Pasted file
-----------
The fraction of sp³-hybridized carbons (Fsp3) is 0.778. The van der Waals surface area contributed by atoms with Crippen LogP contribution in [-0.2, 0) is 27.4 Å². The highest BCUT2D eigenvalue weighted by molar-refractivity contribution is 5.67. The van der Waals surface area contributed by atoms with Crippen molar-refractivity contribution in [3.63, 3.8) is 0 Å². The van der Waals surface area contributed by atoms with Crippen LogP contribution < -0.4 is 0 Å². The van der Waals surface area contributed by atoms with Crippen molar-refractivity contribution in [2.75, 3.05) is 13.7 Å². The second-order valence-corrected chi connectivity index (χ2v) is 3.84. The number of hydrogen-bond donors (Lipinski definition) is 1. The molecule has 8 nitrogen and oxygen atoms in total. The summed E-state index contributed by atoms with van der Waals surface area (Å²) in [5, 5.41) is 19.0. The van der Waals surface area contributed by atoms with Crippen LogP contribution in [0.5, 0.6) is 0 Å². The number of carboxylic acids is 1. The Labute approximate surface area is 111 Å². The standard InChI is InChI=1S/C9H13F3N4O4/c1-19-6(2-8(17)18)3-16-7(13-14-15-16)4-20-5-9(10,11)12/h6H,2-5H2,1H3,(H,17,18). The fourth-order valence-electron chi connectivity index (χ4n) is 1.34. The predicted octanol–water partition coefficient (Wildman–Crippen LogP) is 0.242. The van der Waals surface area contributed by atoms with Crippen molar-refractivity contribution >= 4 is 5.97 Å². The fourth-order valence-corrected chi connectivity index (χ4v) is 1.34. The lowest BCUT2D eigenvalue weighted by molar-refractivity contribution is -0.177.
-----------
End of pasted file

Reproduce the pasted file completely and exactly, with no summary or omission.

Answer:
The fraction of sp³-hybridized carbons (Fsp3) is 0.778. The van der Waals surface area contributed by atoms with Crippen LogP contribution in [-0.2, 0) is 27.4 Å². The highest BCUT2D eigenvalue weighted by molar-refractivity contribution is 5.67. The van der Waals surface area contributed by atoms with Crippen molar-refractivity contribution in [3.63, 3.8) is 0 Å². The van der Waals surface area contributed by atoms with Crippen LogP contribution < -0.4 is 0 Å². The van der Waals surface area contributed by atoms with Crippen molar-refractivity contribution in [2.75, 3.05) is 13.7 Å². The second-order valence-corrected chi connectivity index (χ2v) is 3.84. The number of hydrogen-bond donors (Lipinski definition) is 1. The molecule has 8 nitrogen and oxygen atoms in total. The summed E-state index contributed by atoms with van der Waals surface area (Å²) in [5, 5.41) is 19.0. The van der Waals surface area contributed by atoms with Crippen LogP contribution in [0.5, 0.6) is 0 Å². The number of carboxylic acids is 1. The Labute approximate surface area is 111 Å². The standard InChI is InChI=1S/C9H13F3N4O4/c1-19-6(2-8(17)18)3-16-7(13-14-15-16)4-20-5-9(10,11)12/h6H,2-5H2,1H3,(H,17,18). The fourth-order valence-electron chi connectivity index (χ4n) is 1.34. The predicted octanol–water partition coefficient (Wildman–Crippen LogP) is 0.242. The van der Waals surface area contributed by atoms with Crippen molar-refractivity contribution >= 4 is 5.97 Å². The fourth-order valence-corrected chi connectivity index (χ4v) is 1.34. The lowest BCUT2D eigenvalue weighted by molar-refractivity contribution is -0.177.